Archive for the ‘b.o.b.’ tag
Proving yet again that anything narrated by Morgan Freeman automatically improves in quality, “Bombs Away,” the first single off B.O.B.’s upcoming album Strange Clouds, uses the venerable actor’s voiceover talents wisely. (I’m already playing it two times in a row each time it finishes so I can get that “beginning of the blockbuster” feeling again.) In all seriousness, I’m shocked Freeman didn’t do this before – he’s got the gravitas and the dictation that really only Gil Scott-Heron was able to capture. Props to him, and props to B.O.B. for even thinking of this. And the rest of the track’s great, too! There’s a sweeping, almost symphonic narrative and it’s catchy to boot. Plus the rap is certainly one of his best – he’s varying his rhythms and rhymes better than his previous efforts, generally, and there’s an almost Eminem-like aggressiveness to the way he spits it out.
T.I., in many ways, is the Gilbert Arenas of hip-hop. Both men began their careers as overlooked talents, with T.I. seeing his major label debut album flop and Gilbert being completely passed over in the first round of the NBA Draft. Through hard work and perseverance, however, both elevated themselves to the top of their respective years over the next few years (in fact, I’d still welcome an ’06-level T.I. or Gilbert Arenas as great addition to any hip-hop record or basketball team). But after nearly reaching “best in the world” status, both came crashing back down to Earth, mainly due to their terrible decision-making regarding where and in front of whom they brandished their firearms. Now, Tip can barely find an audience for his music, and Agent Zero can’t find a fan base that wants to watch him play basketball.
While Gilbert’s best days may be behind him, T.I. seems insistent on regaining his place as a hip-hop King. His plan of action to realize his vision? Fuck Da City Up, of course! Which city? His own, of course! Do I understand why he would do this? No. But his flow on this tape is much more reminiscent of his T.I. Vs. T.I.P.-style rhymes than the two disappointing albums he has released since, and that’s already a step in the right direction.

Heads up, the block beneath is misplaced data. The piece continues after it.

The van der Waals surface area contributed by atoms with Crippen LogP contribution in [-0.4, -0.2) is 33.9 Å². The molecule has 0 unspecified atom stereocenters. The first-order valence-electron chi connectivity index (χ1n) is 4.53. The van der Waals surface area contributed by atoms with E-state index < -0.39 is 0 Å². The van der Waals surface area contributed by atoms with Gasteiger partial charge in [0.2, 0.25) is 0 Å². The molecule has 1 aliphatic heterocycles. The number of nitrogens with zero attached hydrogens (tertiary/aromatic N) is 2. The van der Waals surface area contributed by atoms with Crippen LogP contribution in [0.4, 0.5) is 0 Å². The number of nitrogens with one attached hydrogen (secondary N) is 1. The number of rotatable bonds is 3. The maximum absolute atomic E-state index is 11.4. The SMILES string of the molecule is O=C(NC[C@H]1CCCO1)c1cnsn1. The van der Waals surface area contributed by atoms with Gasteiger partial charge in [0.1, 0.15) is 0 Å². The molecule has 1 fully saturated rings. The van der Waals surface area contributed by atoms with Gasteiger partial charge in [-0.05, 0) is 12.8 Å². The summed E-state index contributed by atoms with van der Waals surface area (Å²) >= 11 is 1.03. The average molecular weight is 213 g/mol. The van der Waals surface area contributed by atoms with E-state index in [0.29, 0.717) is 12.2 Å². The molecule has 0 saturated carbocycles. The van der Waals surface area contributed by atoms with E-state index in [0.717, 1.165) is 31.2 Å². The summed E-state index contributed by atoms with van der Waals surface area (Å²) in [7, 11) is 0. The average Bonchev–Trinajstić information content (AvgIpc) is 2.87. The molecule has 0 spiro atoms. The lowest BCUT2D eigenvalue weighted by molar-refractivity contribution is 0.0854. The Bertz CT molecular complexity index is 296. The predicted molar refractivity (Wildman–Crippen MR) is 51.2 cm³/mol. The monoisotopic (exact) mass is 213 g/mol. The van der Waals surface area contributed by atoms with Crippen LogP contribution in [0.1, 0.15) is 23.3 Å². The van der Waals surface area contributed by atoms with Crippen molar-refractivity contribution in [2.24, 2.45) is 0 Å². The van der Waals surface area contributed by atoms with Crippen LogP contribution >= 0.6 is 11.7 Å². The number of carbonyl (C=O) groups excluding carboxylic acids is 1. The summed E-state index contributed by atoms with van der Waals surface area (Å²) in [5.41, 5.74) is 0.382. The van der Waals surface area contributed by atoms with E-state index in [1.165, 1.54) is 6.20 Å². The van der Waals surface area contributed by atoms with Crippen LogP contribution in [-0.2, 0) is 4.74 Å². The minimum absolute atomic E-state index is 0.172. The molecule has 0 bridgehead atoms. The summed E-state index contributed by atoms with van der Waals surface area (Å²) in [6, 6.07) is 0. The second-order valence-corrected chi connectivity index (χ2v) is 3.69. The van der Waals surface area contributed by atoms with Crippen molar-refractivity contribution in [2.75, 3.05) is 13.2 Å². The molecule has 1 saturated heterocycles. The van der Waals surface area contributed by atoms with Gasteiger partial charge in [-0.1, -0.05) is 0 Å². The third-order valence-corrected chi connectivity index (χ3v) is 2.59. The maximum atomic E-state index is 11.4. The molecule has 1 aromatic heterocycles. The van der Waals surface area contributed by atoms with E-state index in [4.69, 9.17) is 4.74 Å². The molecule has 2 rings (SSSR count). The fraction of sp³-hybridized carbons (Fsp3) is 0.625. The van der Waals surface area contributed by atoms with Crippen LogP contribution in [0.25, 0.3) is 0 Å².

The first song on the tape, the title track, sees T.I. returning to what he knows best; intimidating boasts, nonspecific-yet-convincing threats, and selling drugs with the assistance of rubber bands. However, the presence of Young Jeezy, another Atlanta rapper struggling to recover his previous place of power in the rap game, somewhat confuses the purpose of the entire affair.
This being an Atlanta mixtape from perhaps the most seminal “trap muzik” artist in the history of mixtapes, the cut-and-paste descriptions from most similar releases apply; some bass-heavy bangers, some Frooty-Loops-sounding crap, and a whole lot of features. Among the mercenaries enlisted are those you’d expect (B.o.B. on the awesomely-titled “Pissin’ On Your Ego”) and those you definitely wouldn’t (Pimp C on the not-so-creatively titled “Pimp”).
The best feature, however is one that may or may not have been influenced by the very similar Drake-The Weeknd collabo, “The Ride,” a track titled “Oh Yeah,” on which Trey Songz’s “feature” is more a part of the beat than a standalone-part. T.I. goes H.A.M. on the whole thing and if there’s more of this type of output in Tip’s near future, I may upgrade his status from Gilbert Arenas to Vince Carter; still past his prime, but capable of contributing something worth paying attention to.
3 / 5 bars
T.I. – Fuck Da City Up (Feat. Young Jeezy)
T.I. – Oh Yeah (Feat. Trey Songz)
T.I. – Pissin’ On Your Ego (Feat. B.o.B.)
When Lupe Fiasco released Lasers this past March, I wrote something to the effect of, “The worst thing to happen to Lupe Fiasco’s career was the release of B.o.B.’s The Adventures of Bobby Ray.” Atlantic Records notoriously put the record on lockdown until Lupe agreed to cheese it up to the company’s minimum level of “radio friendliness,” a phrase that at the time was synonymous with “Nothin’ On You” and “Airplanes.” So I suppose it’s highly ironic (or not ironic at all. I don’t know) that less than a week after Lupe Fiasco releases a mixtape, Friend of the People: I Fight Evil, B.o.B. drops his own tape, the similarly-ridiculously titled EPIC: Every Play Is Crucial.